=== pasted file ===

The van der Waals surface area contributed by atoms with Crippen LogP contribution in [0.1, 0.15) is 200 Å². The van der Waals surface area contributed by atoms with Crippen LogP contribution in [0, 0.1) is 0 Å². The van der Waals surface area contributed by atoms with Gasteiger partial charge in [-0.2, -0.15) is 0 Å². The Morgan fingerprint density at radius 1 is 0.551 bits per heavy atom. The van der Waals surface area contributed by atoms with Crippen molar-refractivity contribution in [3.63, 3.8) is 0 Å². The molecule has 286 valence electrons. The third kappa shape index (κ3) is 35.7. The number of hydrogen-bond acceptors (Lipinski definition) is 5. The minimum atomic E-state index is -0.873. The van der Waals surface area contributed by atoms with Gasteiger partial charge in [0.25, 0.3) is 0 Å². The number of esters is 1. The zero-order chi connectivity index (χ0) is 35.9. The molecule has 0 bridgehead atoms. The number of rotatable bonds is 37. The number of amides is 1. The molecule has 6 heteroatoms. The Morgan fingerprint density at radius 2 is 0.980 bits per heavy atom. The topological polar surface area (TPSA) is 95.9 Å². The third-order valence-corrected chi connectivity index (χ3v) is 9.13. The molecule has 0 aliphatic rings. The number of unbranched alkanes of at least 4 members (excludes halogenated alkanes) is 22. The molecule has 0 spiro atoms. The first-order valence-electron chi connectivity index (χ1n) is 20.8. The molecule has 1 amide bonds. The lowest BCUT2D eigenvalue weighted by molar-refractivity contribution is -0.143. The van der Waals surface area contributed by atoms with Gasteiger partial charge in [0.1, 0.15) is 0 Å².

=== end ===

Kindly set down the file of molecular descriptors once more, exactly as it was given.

The van der Waals surface area contributed by atoms with Crippen LogP contribution in [0.1, 0.15) is 200 Å². The van der Waals surface area contributed by atoms with Crippen LogP contribution in [0, 0.1) is 0 Å². The van der Waals surface area contributed by atoms with Gasteiger partial charge in [-0.2, -0.15) is 0 Å². The Morgan fingerprint density at radius 1 is 0.551 bits per heavy atom. The van der Waals surface area contributed by atoms with Crippen molar-refractivity contribution in [3.63, 3.8) is 0 Å². The molecule has 286 valence electrons. The third kappa shape index (κ3) is 35.7. The number of hydrogen-bond acceptors (Lipinski definition) is 5. The minimum atomic E-state index is -0.873. The van der Waals surface area contributed by atoms with Gasteiger partial charge in [0.25, 0.3) is 0 Å². The number of esters is 1. The zero-order chi connectivity index (χ0) is 35.9. The molecule has 0 bridgehead atoms. The number of rotatable bonds is 37. The number of amides is 1. The molecule has 6 heteroatoms. The Morgan fingerprint density at radius 2 is 0.980 bits per heavy atom. The topological polar surface area (TPSA) is 95.9 Å². The third-order valence-corrected chi connectivity index (χ3v) is 9.13. The molecule has 0 aliphatic rings. The number of unbranched alkanes of at least 4 members (excludes halogenated alkanes) is 22. The molecule has 0 spiro atoms. The first-order valence-electron chi connectivity index (χ1n) is 20.8. The molecule has 1 amide bonds. The lowest BCUT2D eigenvalue weighted by molar-refractivity contribution is -0.143. The van der Waals surface area contributed by atoms with Gasteiger partial charge in [0.1, 0.15) is 0 Å².